This seems an opportune time to expand on the influence of Garnett. The 37 year-old looked positively washed up in the season’s first two months, unable to hit open shots and lacking the quickness or lift to make a positive impact on the other end of the floor. Those dire days are a far-off memory now, as Garnett enjoys one of the best stretches of his career’s twilight. During Brooklyn’s ongoing run, KG is leading the team in net rating at +21.5 and shooting a scintillating 68.4% from the field. His 87.1 defensive rating is the Nets’s best by more than four points, and he’s corralling 28.5% of defensive rebounds, too. When Brooklyn mortgaged its future to acquire KG last summer, this is the player they had in mind: across-the-board-defensive fulcrum and opportunistic complementary scorer. Garnett won’t maintain such a blistering offensive pace, of course, but that renewed defensive worth means he’ll be instrumental to the Nets’s fortunes going forward.
No matter the amount of optimism gleaned from Brooklyn’s recent play, it’s imperative we remember the ashes from which they rose to measure coming success. After a 3-10 start to the season, the embarrassment of Jason Kidd’s spilled drink, and injuries to its two best players, the Nets were dead in the water just over three weeks ago. This 8-1 surge certainly hints at a brighter finish to the 2013-2014 campaign, but its very nature – small-ball by necessity with an ever-aging roster – reminds of its limits, too.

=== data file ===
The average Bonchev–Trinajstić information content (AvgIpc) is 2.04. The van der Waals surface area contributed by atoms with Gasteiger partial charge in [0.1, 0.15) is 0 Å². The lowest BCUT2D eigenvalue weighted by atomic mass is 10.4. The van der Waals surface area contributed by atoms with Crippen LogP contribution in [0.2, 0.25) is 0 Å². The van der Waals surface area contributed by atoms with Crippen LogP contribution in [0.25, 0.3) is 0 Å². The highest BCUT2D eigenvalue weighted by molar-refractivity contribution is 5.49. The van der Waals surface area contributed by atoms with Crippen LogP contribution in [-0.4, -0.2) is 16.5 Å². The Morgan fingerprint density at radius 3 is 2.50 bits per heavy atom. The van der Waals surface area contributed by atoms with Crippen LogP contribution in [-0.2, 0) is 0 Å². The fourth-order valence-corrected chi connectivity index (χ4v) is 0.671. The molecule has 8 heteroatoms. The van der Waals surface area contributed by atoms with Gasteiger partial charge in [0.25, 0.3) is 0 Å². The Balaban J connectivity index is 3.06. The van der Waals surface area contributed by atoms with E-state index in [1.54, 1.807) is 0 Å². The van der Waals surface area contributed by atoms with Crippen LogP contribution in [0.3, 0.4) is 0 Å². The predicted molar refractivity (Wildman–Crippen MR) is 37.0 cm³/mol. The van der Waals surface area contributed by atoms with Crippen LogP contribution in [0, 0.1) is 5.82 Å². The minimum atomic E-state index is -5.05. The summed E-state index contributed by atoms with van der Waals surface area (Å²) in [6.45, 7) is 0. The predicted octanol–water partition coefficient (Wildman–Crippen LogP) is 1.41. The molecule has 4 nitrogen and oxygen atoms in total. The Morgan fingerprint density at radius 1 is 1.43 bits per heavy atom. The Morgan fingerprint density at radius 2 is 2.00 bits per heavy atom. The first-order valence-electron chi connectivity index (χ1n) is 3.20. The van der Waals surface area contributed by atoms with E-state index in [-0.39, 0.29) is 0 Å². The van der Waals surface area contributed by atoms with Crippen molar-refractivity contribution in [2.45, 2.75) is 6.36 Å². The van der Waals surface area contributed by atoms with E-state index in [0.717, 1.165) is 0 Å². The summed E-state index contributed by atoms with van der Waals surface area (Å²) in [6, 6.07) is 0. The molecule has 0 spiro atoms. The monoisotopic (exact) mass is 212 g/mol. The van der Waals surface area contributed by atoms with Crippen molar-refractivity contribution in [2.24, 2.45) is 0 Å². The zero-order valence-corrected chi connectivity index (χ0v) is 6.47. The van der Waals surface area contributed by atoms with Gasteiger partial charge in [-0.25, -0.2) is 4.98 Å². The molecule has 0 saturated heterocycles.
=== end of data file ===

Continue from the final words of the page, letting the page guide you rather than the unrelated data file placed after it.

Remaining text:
The Nets still aren’t going anywhere in the playoffs this season, and their roster’s hierarchy means this style likely won’t be implemented for the long haul. But this is certainly a fun distraction in the meantime, one that should gain the organization goodwill in the borough and certainly buy Kidd some amount of locker-room clout as his coaching career continues. And while those fruits are trivial compared to the team’s grand preseason aspirations, they’re still certainly better than none whatsoever.
*Statistical support for this post provided by NBA.com/stats.